Objectives: Screening instruments can be powerful tools in assisting primary care providers with detecting depression in their patients and monitoring treatment response. Health disparities among racial and ethnic minorities result from inaccurate assessment in primary care. Methods: The current study used baseline data from two federally funded research studies of treatment for depression among Hispanics in primary care. The Patient Health Questionnaire-9 (PHQ-9) was administered at baseline prior to the study interventions, and 499 participants provided responses. Results: Confirmatory factor analyses found excellent factor validity for the PHQ-9, yet reliability remained poor. Possible heterogeneity in depressive item scores was examined, and latent profile analysis identified four distinct profiles of PHQ-9 responses. Profiles included a lower depression, moderate/somatization, moderate/negative self-view, and severe depression profiles. Results indicate modest support for the PHQ-9 and its use among Hispanics for the purpose of depression screening. Conclusion: Capturing four profiles of depression in a large primary care sample helps characterize the manifestation of depression in a Hispanic population. The single item related to fatigue had the greatest variation across groups indicating it might be useful as a screening item. Inadequate evaluation of symptoms could lead to significant under identification of the disorder among Hispanics.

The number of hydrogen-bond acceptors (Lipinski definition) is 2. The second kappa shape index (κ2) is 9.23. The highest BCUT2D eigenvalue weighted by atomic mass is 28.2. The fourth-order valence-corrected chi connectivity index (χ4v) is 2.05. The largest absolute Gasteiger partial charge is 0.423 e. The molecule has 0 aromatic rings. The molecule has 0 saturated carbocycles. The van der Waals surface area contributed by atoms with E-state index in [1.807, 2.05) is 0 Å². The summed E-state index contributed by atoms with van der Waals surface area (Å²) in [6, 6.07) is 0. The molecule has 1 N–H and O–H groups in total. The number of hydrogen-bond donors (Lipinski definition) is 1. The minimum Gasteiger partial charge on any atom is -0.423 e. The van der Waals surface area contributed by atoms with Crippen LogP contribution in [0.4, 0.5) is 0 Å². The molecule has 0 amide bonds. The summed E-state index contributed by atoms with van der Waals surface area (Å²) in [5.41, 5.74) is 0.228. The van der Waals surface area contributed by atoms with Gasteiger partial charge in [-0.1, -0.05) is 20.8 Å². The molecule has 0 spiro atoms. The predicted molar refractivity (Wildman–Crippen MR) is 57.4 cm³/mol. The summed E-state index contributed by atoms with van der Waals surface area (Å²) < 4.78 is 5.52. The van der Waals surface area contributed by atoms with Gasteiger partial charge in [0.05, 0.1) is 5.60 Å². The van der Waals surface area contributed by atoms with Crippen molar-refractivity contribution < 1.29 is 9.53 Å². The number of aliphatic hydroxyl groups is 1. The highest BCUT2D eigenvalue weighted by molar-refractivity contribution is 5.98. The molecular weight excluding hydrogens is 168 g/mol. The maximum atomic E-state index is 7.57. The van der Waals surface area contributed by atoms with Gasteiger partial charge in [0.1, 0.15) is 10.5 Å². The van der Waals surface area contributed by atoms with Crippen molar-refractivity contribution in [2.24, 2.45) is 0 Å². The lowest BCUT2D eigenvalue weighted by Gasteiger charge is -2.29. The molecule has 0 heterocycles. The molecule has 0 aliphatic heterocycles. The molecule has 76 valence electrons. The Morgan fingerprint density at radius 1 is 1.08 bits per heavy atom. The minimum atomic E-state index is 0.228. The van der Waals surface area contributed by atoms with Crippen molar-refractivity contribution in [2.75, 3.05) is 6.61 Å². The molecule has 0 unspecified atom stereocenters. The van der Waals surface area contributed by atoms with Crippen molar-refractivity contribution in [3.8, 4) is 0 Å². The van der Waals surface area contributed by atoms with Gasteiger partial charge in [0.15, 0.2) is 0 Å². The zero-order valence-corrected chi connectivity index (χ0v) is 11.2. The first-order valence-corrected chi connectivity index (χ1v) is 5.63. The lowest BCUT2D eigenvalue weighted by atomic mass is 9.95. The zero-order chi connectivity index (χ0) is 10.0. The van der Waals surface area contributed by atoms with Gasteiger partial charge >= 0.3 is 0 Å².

|Original language||English (US)|
|Journal||International Journal of Methods in Psychiatric Research|
|State||Accepted/In press - 2020|
- latent profile analysis
- primary care
ASJC Scopus subject areas
- Psychiatry and Mental health